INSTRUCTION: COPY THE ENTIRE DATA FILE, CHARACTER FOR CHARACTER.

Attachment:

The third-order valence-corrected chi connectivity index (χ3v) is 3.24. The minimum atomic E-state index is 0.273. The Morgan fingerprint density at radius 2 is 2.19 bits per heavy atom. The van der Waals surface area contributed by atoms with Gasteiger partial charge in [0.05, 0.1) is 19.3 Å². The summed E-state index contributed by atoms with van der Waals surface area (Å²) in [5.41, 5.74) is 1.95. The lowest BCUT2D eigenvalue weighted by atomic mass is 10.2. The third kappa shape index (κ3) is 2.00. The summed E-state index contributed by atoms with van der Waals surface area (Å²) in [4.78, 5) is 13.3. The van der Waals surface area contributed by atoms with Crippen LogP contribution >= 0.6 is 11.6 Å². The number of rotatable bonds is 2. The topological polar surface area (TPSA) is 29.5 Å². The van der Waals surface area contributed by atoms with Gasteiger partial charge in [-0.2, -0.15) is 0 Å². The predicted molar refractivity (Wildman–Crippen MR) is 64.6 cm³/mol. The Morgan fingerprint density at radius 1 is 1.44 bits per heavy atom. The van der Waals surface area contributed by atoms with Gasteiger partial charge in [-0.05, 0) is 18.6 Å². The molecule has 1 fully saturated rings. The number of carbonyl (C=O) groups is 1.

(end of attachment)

The third-order valence-corrected chi connectivity index (χ3v) is 3.24. The minimum atomic E-state index is 0.273. The Morgan fingerprint density at radius 2 is 2.19 bits per heavy atom. The van der Waals surface area contributed by atoms with Gasteiger partial charge in [0.05, 0.1) is 19.3 Å². The summed E-state index contributed by atoms with van der Waals surface area (Å²) in [5.41, 5.74) is 1.95. The lowest BCUT2D eigenvalue weighted by atomic mass is 10.2. The third kappa shape index (κ3) is 2.00. The summed E-state index contributed by atoms with van der Waals surface area (Å²) in [4.78, 5) is 13.3. The van der Waals surface area contributed by atoms with Crippen LogP contribution >= 0.6 is 11.6 Å². The number of rotatable bonds is 2. The topological polar surface area (TPSA) is 29.5 Å². The van der Waals surface area contributed by atoms with Gasteiger partial charge in [-0.2, -0.15) is 0 Å². The predicted molar refractivity (Wildman–Crippen MR) is 64.6 cm³/mol. The Morgan fingerprint density at radius 1 is 1.44 bits per heavy atom. The van der Waals surface area contributed by atoms with Gasteiger partial charge in [-0.05, 0) is 18.6 Å². The molecule has 1 fully saturated rings. The number of carbonyl (C=O) groups is 1.